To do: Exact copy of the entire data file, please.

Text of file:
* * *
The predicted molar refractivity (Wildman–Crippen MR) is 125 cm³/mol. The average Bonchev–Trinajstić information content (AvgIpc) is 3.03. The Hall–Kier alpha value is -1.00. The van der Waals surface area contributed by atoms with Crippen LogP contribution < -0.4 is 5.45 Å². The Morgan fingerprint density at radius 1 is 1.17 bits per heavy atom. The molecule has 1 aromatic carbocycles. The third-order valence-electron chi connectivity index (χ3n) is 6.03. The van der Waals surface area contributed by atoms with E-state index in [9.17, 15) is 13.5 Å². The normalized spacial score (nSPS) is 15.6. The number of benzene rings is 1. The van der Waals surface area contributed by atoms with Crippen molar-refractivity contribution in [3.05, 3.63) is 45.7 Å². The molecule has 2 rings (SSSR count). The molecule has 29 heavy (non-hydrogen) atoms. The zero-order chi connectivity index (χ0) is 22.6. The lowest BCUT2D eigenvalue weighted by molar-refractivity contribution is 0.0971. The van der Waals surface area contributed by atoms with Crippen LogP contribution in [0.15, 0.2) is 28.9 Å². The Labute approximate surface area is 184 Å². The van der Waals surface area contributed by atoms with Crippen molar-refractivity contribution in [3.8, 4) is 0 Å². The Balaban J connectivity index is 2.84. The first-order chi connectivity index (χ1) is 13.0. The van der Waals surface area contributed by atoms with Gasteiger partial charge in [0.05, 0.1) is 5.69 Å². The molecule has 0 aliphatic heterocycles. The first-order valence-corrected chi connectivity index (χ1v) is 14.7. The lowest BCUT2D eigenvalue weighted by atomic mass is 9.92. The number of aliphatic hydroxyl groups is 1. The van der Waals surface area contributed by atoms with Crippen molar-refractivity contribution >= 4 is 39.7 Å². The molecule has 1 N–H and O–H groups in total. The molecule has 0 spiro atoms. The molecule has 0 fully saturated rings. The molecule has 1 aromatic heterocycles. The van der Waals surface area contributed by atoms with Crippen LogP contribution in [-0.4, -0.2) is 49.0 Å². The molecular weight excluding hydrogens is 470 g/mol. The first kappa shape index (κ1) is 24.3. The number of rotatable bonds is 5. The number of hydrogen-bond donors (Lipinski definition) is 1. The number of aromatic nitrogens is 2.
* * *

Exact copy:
The predicted molar refractivity (Wildman–Crippen MR) is 125 cm³/mol. The average Bonchev–Trinajstić information content (AvgIpc) is 3.03. The Hall–Kier alpha value is -1.00. The van der Waals surface area contributed by atoms with Crippen LogP contribution < -0.4 is 5.45 Å². The Morgan fingerprint density at radius 1 is 1.17 bits per heavy atom. The molecule has 1 aromatic carbocycles. The third-order valence-electron chi connectivity index (χ3n) is 6.03. The van der Waals surface area contributed by atoms with E-state index in [9.17, 15) is 13.5 Å². The normalized spacial score (nSPS) is 15.6. The number of benzene rings is 1. The van der Waals surface area contributed by atoms with Crippen molar-refractivity contribution in [3.05, 3.63) is 45.7 Å². The molecule has 2 rings (SSSR count). The molecule has 29 heavy (non-hydrogen) atoms. The zero-order chi connectivity index (χ0) is 22.6. The lowest BCUT2D eigenvalue weighted by molar-refractivity contribution is 0.0971. The van der Waals surface area contributed by atoms with Crippen LogP contribution in [0.15, 0.2) is 28.9 Å². The Labute approximate surface area is 184 Å². The van der Waals surface area contributed by atoms with Crippen molar-refractivity contribution in [3.8, 4) is 0 Å². The Balaban J connectivity index is 2.84. The first-order chi connectivity index (χ1) is 13.0. The van der Waals surface area contributed by atoms with Gasteiger partial charge in [0.05, 0.1) is 5.69 Å². The molecule has 0 aliphatic heterocycles. The first-order valence-corrected chi connectivity index (χ1v) is 14.7. The lowest BCUT2D eigenvalue weighted by atomic mass is 9.92. The number of aliphatic hydroxyl groups is 1. The van der Waals surface area contributed by atoms with Crippen molar-refractivity contribution >= 4 is 39.7 Å². The molecule has 1 N–H and O–H groups in total. The molecule has 0 spiro atoms. The molecule has 0 fully saturated rings. The molecule has 1 aromatic heterocycles. The van der Waals surface area contributed by atoms with Crippen LogP contribution in [-0.4, -0.2) is 49.0 Å². The molecular weight excluding hydrogens is 470 g/mol. The first kappa shape index (κ1) is 24.3. The number of rotatable bonds is 5. The number of hydrogen-bond donors (Lipinski definition) is 1. The number of aromatic nitrogens is 2.